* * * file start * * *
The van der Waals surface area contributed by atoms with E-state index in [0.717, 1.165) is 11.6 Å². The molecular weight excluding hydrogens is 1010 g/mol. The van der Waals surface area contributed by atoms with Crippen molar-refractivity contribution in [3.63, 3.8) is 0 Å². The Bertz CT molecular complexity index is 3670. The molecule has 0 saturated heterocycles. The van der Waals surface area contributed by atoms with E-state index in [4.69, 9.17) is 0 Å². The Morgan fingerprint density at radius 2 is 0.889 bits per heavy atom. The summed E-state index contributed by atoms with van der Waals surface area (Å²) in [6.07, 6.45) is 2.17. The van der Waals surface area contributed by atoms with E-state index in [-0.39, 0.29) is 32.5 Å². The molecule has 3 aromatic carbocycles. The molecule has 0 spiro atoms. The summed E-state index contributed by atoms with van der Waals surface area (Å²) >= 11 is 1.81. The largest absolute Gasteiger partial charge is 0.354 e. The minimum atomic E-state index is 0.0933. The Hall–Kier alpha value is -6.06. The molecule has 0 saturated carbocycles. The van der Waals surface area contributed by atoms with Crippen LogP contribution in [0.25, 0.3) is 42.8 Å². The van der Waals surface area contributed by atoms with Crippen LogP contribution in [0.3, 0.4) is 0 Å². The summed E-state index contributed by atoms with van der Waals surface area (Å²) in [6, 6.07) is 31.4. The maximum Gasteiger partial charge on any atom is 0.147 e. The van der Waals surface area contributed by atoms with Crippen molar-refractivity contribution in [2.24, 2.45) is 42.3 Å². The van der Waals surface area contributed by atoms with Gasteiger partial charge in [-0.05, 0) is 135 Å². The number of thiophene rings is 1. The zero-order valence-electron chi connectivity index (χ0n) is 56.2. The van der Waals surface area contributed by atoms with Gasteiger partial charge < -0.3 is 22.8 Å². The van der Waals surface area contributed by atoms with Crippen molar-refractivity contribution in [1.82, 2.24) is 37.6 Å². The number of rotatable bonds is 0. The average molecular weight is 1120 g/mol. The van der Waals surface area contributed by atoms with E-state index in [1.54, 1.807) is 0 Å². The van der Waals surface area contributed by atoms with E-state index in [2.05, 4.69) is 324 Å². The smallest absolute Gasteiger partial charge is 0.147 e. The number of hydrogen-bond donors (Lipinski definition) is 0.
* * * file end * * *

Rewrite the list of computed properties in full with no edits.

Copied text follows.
The van der Waals surface area contributed by atoms with E-state index in [0.717, 1.165) is 11.6 Å². The molecular weight excluding hydrogens is 1010 g/mol. The van der Waals surface area contributed by atoms with Crippen molar-refractivity contribution in [3.63, 3.8) is 0 Å². The Bertz CT molecular complexity index is 3670. The molecule has 0 saturated heterocycles. The van der Waals surface area contributed by atoms with E-state index in [4.69, 9.17) is 0 Å². The Morgan fingerprint density at radius 2 is 0.889 bits per heavy atom. The summed E-state index contributed by atoms with van der Waals surface area (Å²) in [6.07, 6.45) is 2.17. The van der Waals surface area contributed by atoms with E-state index in [-0.39, 0.29) is 32.5 Å². The molecule has 3 aromatic carbocycles. The molecule has 0 spiro atoms. The summed E-state index contributed by atoms with van der Waals surface area (Å²) >= 11 is 1.81. The largest absolute Gasteiger partial charge is 0.354 e. The minimum atomic E-state index is 0.0933. The Hall–Kier alpha value is -6.06. The molecule has 0 saturated carbocycles. The van der Waals surface area contributed by atoms with Crippen LogP contribution in [0.25, 0.3) is 42.8 Å². The van der Waals surface area contributed by atoms with Crippen LogP contribution in [0.3, 0.4) is 0 Å². The summed E-state index contributed by atoms with van der Waals surface area (Å²) in [6, 6.07) is 31.4. The maximum Gasteiger partial charge on any atom is 0.147 e. The van der Waals surface area contributed by atoms with Crippen molar-refractivity contribution in [2.24, 2.45) is 42.3 Å². The van der Waals surface area contributed by atoms with Gasteiger partial charge in [-0.05, 0) is 135 Å². The number of thiophene rings is 1. The zero-order valence-electron chi connectivity index (χ0n) is 56.2. The van der Waals surface area contributed by atoms with Gasteiger partial charge < -0.3 is 22.8 Å². The van der Waals surface area contributed by atoms with Crippen molar-refractivity contribution in [1.82, 2.24) is 37.6 Å². The number of rotatable bonds is 0. The average molecular weight is 1120 g/mol. The van der Waals surface area contributed by atoms with E-state index in [1.54, 1.807) is 0 Å². The van der Waals surface area contributed by atoms with E-state index in [2.05, 4.69) is 324 Å². The smallest absolute Gasteiger partial charge is 0.147 e. The number of hydrogen-bond donors (Lipinski definition) is 0.